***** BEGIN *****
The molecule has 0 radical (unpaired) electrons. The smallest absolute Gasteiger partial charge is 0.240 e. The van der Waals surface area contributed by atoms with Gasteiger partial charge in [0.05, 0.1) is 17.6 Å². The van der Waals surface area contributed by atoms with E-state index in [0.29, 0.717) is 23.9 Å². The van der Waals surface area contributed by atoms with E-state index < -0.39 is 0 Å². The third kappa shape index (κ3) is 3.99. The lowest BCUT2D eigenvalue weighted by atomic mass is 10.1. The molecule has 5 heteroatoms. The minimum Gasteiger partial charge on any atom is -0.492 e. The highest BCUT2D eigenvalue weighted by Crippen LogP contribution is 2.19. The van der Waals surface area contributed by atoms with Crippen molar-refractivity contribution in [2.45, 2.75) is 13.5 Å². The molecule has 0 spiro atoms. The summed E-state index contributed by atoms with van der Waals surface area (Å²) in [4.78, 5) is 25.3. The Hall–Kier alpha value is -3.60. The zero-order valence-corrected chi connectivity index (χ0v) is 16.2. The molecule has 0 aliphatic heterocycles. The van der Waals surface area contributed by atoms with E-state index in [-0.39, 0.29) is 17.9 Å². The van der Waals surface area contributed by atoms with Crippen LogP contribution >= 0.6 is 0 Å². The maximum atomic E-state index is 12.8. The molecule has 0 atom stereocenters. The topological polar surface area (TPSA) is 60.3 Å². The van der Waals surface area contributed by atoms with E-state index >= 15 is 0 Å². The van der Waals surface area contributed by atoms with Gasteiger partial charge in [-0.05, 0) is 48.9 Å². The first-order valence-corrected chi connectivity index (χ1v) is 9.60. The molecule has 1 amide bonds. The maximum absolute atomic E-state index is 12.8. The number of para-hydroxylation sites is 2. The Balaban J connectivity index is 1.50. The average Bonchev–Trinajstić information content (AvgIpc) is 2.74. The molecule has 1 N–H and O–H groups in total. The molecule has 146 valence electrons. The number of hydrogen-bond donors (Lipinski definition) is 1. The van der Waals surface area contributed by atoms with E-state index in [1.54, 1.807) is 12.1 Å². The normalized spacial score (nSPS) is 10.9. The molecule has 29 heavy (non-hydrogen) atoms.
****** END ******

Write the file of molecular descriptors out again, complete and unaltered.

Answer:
The molecule has 0 radical (unpaired) electrons. The smallest absolute Gasteiger partial charge is 0.240 e. The van der Waals surface area contributed by atoms with Gasteiger partial charge in [0.05, 0.1) is 17.6 Å². The van der Waals surface area contributed by atoms with E-state index in [0.29, 0.717) is 23.9 Å². The van der Waals surface area contributed by atoms with E-state index < -0.39 is 0 Å². The third kappa shape index (κ3) is 3.99. The lowest BCUT2D eigenvalue weighted by atomic mass is 10.1. The molecule has 5 heteroatoms. The minimum Gasteiger partial charge on any atom is -0.492 e. The highest BCUT2D eigenvalue weighted by Crippen LogP contribution is 2.19. The van der Waals surface area contributed by atoms with Crippen molar-refractivity contribution in [2.45, 2.75) is 13.5 Å². The molecule has 0 spiro atoms. The summed E-state index contributed by atoms with van der Waals surface area (Å²) in [4.78, 5) is 25.3. The Hall–Kier alpha value is -3.60. The zero-order valence-corrected chi connectivity index (χ0v) is 16.2. The molecule has 0 aliphatic heterocycles. The van der Waals surface area contributed by atoms with E-state index in [-0.39, 0.29) is 17.9 Å². The van der Waals surface area contributed by atoms with Crippen LogP contribution >= 0.6 is 0 Å². The maximum atomic E-state index is 12.8. The molecule has 0 atom stereocenters. The topological polar surface area (TPSA) is 60.3 Å². The van der Waals surface area contributed by atoms with E-state index >= 15 is 0 Å². The van der Waals surface area contributed by atoms with Gasteiger partial charge in [-0.05, 0) is 48.9 Å². The first-order valence-corrected chi connectivity index (χ1v) is 9.60. The molecule has 1 amide bonds. The maximum absolute atomic E-state index is 12.8. The number of para-hydroxylation sites is 2. The Balaban J connectivity index is 1.50. The average Bonchev–Trinajstić information content (AvgIpc) is 2.74. The molecule has 1 N–H and O–H groups in total. The molecule has 146 valence electrons. The number of hydrogen-bond donors (Lipinski definition) is 1. The van der Waals surface area contributed by atoms with E-state index in [1.54, 1.807) is 12.1 Å². The normalized spacial score (nSPS) is 10.9. The molecule has 29 heavy (non-hydrogen) atoms.